The Other Side Of MCAS


Nick Youngson CC BY-SA 3.0

MILA BARRY, Staff Writer

It’s that time of year again–MCAS scores are in, and with some surprising results.  

Gloucester High School has been identified by the Massachusetts Department of Elementary and Secondary Education as a school that requires “targeted assistance or intervention”. Although this has caused concern in the community, there are more variables at play than quality of learning and student investment.

When looking at the MCAS statistics, principal James Cook believes it is important to look at more than just the numbers. Gloucester High School has a diverse student population, and as a result, the school must overcome challenges that the state does not account for.

“In 2017, we had two English Language Learner (ELL) students taking the English MCAS. In 2018, we had twenty,” said Cook. “More than 80 percent passed. In the past, it has been expected that almost nobody fails, but now many of our students have a more challenging educational  background. For our ELL students, getting a ‘Needs Improvement’ score is a huge success.”

Cook also explained that GHS works with other academic accommodations as well. 

“50 percent of our students are high needs students.  This means that the student is an ELL student,  a student with a disability, or they are socioeconomically disadvantaged. That number has grown from 41.3 percent in 2015.”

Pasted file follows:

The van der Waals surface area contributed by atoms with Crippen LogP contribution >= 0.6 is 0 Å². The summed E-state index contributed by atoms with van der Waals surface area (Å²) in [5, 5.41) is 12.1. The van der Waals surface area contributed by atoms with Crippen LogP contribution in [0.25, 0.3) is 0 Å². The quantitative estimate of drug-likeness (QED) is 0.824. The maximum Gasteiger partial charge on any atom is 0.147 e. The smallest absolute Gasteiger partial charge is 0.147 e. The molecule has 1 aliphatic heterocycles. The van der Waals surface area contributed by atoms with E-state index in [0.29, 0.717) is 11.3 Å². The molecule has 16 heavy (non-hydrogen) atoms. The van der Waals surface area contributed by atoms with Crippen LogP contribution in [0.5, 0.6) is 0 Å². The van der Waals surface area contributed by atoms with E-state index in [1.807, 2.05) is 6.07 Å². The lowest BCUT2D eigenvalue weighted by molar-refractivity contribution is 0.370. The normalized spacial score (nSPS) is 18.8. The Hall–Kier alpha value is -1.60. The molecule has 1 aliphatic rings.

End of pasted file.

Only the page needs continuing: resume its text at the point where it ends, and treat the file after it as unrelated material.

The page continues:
“We are a changing school,” Cook said. “It only makes sense that our scores would reflect that.”

 There are also non-MCAS related criteria on the state’s Accountability report. According to Cook, GHS is performing well in several areas.

“In areas that we have targeted, we have seen good results. One criteria looks at how many students take advanced courses, and we have met expectations,” Cook explained. “Graduation and dropout rates either improved or exceeded expectations. In addition, the student growth percentile showed improvement in English, and in Math is in the normal distribution.”

GHS has also met its goal in a category called “Progress Toward Attaining English Proficiency”. This was significant because it showed the improvement made by students who struggled previously. Few are not moving in the right direction.

“Really it’s our lowest performing students, the lowest 20 percent, that are not doing well,” said Cook. “We know we have work to do there.”

The state provides an abundance of data to guide schools and help students get the most out of their education. But there are just some resources that GHS offers that cannot be measured.

“There are lots of things the MCAS doesn’t measure, that we consider important,” said Cook. “It does not evaluate our engineering program or our arts program. It does not measure social emotional learning and growth.”